Then he showed up. In the corner of my eye, I could tell that the dark, blue'ish light coming in from outside, in the middle window, was somehow blocked. Something was infront of the window.
I had yet not turned my head to look properly, because my grandmothers rule came to mind the second I noticed, and I quickly came to the conclution that the thing was merely the shadow of a jacket from the hallway. And so I continued to keep my eyes on the tv.
But yet another few seconds pass by, the shadow is still there, and I have time to think it over a little better. A shadow is not a mass thick enough to block light like that, and the curtain would've been visible.
Then there was the fact that the ceilinglight in the hallway was in the middle of the ceiling, to it's right a wall where the jackets were hung, to it's right was the doorway leading into the livingroom.
A shadow couldn't possibly stretch down from a wall with the light onto it, creep along the floor, around a corner, then stand up in mid-air an block all light. That's when I turned my eyes to take a proper look at what it was, this...thing.
It was a large shadow, yet not a shadow. It had no face, no color, just black so thick you couldn't see through it. Furthermore the edges of it was clean. So perfectly clean that I could make out a head with ears, the neck, the shoulders, the arms and the rest of the body besides the feet from the knees down.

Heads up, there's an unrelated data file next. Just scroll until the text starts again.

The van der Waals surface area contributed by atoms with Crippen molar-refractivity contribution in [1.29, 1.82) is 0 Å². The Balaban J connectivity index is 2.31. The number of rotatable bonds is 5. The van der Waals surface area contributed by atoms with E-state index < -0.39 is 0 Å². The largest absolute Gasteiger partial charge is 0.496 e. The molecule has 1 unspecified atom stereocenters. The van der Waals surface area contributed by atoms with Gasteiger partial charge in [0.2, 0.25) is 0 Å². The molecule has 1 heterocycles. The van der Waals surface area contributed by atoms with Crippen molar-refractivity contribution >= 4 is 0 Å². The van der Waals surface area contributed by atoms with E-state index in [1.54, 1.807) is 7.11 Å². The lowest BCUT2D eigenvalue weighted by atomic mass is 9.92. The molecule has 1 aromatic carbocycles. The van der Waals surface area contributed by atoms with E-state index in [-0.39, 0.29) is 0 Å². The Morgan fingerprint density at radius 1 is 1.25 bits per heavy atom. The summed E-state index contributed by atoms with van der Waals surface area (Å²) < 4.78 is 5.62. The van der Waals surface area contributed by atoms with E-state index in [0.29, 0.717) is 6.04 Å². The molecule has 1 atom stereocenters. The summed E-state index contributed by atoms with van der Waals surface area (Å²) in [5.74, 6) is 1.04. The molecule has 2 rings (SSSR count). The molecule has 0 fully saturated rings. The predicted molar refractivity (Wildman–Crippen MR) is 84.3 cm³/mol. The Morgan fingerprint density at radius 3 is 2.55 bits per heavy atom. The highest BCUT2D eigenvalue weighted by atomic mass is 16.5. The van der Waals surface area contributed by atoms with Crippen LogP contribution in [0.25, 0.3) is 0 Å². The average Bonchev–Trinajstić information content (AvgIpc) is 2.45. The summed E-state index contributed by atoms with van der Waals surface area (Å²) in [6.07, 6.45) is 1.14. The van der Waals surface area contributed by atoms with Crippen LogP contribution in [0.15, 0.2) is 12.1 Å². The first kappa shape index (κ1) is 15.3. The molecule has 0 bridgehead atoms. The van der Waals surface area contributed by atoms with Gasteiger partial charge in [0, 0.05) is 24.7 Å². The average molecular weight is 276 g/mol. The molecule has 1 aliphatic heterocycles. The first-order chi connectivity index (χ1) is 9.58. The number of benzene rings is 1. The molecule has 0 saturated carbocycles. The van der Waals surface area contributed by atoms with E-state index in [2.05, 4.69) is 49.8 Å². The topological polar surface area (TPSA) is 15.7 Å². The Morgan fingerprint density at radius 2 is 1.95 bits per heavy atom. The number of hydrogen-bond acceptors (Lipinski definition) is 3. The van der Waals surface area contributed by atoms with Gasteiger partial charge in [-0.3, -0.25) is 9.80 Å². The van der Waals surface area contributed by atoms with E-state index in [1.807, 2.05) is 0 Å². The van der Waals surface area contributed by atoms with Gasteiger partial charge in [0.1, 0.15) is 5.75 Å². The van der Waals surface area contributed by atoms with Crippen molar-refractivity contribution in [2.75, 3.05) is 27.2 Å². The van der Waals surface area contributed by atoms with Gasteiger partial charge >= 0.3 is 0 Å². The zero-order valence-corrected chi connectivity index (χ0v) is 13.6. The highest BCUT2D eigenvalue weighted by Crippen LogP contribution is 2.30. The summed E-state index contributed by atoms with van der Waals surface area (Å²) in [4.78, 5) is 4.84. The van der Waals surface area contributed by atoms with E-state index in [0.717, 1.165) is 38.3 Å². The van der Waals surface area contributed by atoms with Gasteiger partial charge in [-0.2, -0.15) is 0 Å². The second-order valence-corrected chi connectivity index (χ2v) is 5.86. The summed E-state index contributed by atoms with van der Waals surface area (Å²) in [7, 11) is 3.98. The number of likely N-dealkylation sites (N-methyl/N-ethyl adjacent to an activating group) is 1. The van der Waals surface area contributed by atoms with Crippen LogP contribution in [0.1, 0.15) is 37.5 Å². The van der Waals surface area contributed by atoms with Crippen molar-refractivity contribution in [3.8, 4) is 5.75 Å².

I froze instantly. Made no sound, couldn't move. All I could, was stare at it. This figure, and it sure felt like it stared back at me.
By now, from the second I first noticed something in the corner of my eye, until the moment I froze, about a minute had passed, but it was still there, and the figure didn't move either.
More time, some ten-twenty seconds had passed, where I began wondering if my mind was playing tricks on me. At that point I decided not to look at it anymore. I still felt calm, mostly curious. Then, as I was about to turn my eyes back to the tv, it moved. In such a way I've never felt comfortable with. Short, sharp, quick movements. It tilted it's head down to the side so quick and sharp, that the sight made me instantly panic. Then it was gone and I was alone again. Just like that.
I grabbed my phone, dialed my father's number and called him. I think I wanted him to tell me that I was imagining things, but when I frantically explained to him what I had just seen, that there was a man in the living room and he just disappeared, my father never said I was wrong.
He got quiet a couple of seconds, then said very calmly," I'll come home. " As if he couldn't bring himself to tell me that I was imagining it, because he knew I hadn't. It was only then, at that precise moment when he spoke those words, that I realized I had just encountered the ghost I had heard the grown-ups talk so much about.
That was the first experience I had, but when I think about what happenings the ghost had in store for me after that night, I like to think of that moment as a door being opened.
Now I knew the ghost was real, and the ghost knew I that I knew that he was real. It is almost like he just waited for me to be alone, so that, weird as it sounds, he could 'introduce' himself without being disturbed or me running off and messing up our meeting. After all we had existed under the same roof for years, so maybe he felt like an introduction was about time.